Never a dull moment in Dutch politics! The current coalition government is sticking together, but looking back at 2018 and ahead to 2019, cracks seem to appear.
2018 – What has happened?
- GroenLinks/Greens and local parties were the big winners of the municipal elections (in March). GroenLinks even became the biggest party in two main cities (Amsterdam and Utrecht) and local parties gained over 32% of the votes.
- Support for the coalition government has dropped significantly, possibly due to a lack of tangible results.
- Prime Minister Rutte has suffered a blow after being forced to cancel the planned repeal of dividend tax, only just surviving a vote of no confidence in a parliamentary debate.
- Alexander Pechtold, leader of D66/Liberal Democrats, resigned after almost 13 years, to be succeeded by the ‘young and unexperienced’ Rob Jetten (31 years of age).
- Following long negotiations involving many stakeholders (companies, NGOs, etc.) a comprehensive National Climate Agreement was presented in December. Now the government needs to agree on its execution, which could be difficult. Views differ significantly, mainly regarding the question who will foot the bill of the proposed measures. Last week VVD-leader Klaas Dijkhoff even publicly distanced himself from the agreement.
2019 – The coalition government has a bumpy ride ahead
- The provincial elections (20 March) will be a serious test for the government; the to be elected provincial councilors in the 12 provinces will in turn elect the senate on 27 May. Key question is whether the government will keep its current slight majority in Senate.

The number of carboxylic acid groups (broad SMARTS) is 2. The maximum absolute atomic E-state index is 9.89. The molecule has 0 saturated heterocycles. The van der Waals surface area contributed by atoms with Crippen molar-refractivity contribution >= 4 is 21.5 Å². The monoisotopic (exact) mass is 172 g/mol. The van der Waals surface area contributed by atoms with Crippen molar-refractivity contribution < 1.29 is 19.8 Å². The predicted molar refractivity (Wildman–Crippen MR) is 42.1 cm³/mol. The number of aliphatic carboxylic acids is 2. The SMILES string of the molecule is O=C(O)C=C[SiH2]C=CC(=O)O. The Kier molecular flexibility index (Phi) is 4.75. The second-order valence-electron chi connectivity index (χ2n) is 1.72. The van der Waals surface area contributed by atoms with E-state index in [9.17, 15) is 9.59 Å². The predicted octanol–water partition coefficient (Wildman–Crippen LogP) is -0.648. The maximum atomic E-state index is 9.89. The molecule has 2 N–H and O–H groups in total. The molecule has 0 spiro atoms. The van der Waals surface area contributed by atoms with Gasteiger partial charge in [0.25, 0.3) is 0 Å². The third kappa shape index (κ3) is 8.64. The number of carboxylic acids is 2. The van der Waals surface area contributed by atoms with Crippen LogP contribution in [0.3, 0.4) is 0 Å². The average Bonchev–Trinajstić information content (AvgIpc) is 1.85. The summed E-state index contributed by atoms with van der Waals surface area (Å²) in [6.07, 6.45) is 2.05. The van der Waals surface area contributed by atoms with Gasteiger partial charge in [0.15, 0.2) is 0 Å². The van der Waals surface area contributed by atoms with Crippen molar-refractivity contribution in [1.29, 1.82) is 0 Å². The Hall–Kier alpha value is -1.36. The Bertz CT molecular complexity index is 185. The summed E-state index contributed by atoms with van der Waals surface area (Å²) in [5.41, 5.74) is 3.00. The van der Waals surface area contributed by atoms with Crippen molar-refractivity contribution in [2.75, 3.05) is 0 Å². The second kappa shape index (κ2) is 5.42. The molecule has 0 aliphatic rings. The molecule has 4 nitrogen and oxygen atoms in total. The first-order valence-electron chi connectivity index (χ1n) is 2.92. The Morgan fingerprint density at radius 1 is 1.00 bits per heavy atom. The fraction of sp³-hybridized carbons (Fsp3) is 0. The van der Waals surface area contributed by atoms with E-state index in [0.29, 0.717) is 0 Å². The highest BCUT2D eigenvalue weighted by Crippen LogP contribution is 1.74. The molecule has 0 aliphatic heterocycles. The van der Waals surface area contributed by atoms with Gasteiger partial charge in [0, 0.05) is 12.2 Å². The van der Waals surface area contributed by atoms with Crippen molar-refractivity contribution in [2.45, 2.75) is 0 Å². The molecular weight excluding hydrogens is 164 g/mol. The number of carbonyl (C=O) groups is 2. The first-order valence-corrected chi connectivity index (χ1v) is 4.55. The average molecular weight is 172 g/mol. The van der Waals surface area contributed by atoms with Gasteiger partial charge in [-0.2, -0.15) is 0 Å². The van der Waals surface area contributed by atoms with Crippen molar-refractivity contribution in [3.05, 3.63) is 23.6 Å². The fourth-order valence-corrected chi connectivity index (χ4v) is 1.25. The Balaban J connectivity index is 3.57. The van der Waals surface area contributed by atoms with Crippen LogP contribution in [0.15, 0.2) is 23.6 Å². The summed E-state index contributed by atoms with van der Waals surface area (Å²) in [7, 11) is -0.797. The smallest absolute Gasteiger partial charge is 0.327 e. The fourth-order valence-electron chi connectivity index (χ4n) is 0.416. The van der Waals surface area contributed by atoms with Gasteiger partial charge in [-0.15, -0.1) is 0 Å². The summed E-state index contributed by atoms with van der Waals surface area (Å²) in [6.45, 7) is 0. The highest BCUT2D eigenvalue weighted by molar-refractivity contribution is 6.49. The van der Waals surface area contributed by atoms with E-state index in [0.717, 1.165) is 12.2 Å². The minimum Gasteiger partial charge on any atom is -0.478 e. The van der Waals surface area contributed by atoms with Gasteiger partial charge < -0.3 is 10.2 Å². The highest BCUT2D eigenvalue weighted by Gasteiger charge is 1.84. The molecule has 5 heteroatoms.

- The European elections (23 May) will be the next benchmark for the popularity of government; due to Brexit, 29 seats in the European Parliament are now at stake (instead of the current 26).
- The reform of the pension system, as announced in the coalition agreement, is probably the hottest potato for the government. In 2018 initial talks with stakeholders have proven unsuccessful – talks between unions and employers were ceased – and now the minister of Social Affairs has to come up with a new plan.
- The government also plans to reform the labor market (strengthen the position of freelancers, prepare workers for the future, etc.) which will not be an easy political ride either.
- Although currently the Dutch economy doing well, it will be a challenge for the government to manage the negative impact of Brexit on the Dutch economy, which is closely tied to Britain. A no-deal Brexit could even cost the Netherlands at least €34bn up to 2030 (which is €164 per resident per year).
Photo: Rijksoverheid by Valerie Kuypers